Less than two years after the U.S. Department of Transportation (DOT) mandated that airlines and online travel agencies display all-in pricing at all stages of the airfare search, the House of Representatives is considering a bill called the Transparent Airfares Act of 2014 that would undo this requirement. The name is deceptive–this bill will cause unnecessary confusion over airfare pricing and does a huge disservice to the traveling public.
Ramrodded by airline industry lobbyists through the House with no hearings or public debate, the Transparent Airfares Act of 2014 would reverse the 2012 Full Fare Advertising Rule (I wrote about here), allowing airlines to advertise a “base” fare and only show you the taxes/fees and therefore the all-in price on the final payment screen.
The spin: your taxes are too high and if you saw how many taxes were added to your airfare, politicians would be more reluctant to increase them.
As an ardent critic of the TSA, I lament the money wasted each year on funding that horrid organization and am against proposals to increase the “9/11 security fee”. But disguising the all-in pricing of airfare is not the solution. Under current DOT guidelines, airlines are permitted to breakdown taxes and can clearly point out how much of your ticket price is taxes. I welcome the breakdown on the final page that shows the markup on what the airline has actually charged for the ticket.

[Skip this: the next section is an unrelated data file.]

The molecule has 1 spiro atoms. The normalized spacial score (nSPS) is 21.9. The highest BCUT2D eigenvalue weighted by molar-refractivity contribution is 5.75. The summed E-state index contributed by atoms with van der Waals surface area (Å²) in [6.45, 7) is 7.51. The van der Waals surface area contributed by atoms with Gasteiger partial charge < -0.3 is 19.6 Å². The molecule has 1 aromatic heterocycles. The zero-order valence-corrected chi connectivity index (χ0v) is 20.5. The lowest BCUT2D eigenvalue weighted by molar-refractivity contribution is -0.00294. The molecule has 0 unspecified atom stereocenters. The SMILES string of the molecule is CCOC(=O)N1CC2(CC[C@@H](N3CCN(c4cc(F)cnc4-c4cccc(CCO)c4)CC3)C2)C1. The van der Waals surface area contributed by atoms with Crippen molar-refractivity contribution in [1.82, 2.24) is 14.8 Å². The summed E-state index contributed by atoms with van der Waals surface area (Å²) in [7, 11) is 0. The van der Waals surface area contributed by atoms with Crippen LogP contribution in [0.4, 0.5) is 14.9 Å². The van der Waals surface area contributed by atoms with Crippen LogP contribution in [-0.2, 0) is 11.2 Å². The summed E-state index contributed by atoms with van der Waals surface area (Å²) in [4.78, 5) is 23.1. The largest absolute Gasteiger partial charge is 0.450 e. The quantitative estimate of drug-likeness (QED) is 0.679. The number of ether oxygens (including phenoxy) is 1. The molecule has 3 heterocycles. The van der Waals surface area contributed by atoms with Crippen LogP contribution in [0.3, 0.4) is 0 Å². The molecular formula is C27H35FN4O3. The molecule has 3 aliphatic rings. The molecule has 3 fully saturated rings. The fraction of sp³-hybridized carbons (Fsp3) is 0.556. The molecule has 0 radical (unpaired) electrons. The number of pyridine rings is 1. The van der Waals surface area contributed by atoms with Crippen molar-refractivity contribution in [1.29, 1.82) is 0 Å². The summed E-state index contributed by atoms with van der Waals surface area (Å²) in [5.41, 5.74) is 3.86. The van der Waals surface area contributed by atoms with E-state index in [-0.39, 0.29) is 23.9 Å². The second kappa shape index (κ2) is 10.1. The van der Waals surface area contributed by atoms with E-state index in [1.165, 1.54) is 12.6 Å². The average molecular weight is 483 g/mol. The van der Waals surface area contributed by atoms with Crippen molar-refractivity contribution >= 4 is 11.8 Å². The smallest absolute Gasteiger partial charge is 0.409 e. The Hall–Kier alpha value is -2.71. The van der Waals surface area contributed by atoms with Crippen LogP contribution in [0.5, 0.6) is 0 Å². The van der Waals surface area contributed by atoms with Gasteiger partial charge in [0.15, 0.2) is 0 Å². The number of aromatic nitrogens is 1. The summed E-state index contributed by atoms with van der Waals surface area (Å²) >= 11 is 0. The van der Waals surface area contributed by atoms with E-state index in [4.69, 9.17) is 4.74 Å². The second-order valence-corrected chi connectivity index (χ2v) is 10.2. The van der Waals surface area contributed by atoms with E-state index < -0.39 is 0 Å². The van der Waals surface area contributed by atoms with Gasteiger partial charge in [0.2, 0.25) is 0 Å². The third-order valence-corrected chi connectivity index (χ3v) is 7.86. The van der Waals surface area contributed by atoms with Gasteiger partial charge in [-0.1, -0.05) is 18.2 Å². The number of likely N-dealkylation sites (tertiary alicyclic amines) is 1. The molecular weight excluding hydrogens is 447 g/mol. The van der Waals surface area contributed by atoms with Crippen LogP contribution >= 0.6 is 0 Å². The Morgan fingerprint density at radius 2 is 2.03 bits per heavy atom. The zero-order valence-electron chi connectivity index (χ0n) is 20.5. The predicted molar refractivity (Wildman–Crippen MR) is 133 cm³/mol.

Let’s not kid ourselves, though…airlines used the old rule framework to disguise their own costs as taxes. “Carrier imposed fee” (fuel surcharges) was lumped into the taxes section, as if fuel is not part of the ticket priced charged. Spirit Airlines charged a “passenger usage fee” of up to $17 that was no tax at all–just a hidden addition to your airfare. All this stopped with the 2012 DOT rules.
Allowing an airline to advertise a “price” for an airfare that rises 15-20+% on the final payment screen is legalized bait-and-switch that does not help consumers make an informed choice when buying airfare.
And it’s not like these government taxes are just excesses by an out-of-touch ruling class. Airport taxes pay for airport infrastructure, security, and immigration. Of course that should be part of an airline ticket price because you need airports, passport control, and security checks to make the world go around. In a libertarian paradise where government does not exist, airlines would have to pay for these services anyway and you would see the same charges in your tickets, only from the airlines rather than the government.
So the bottom line is that this is a terrible law and should be flatly rejected because it hurts, not helps consumers. Few things are more annoying than seeing airfare advertised for $340 and then clicking through to see the actual price is $410…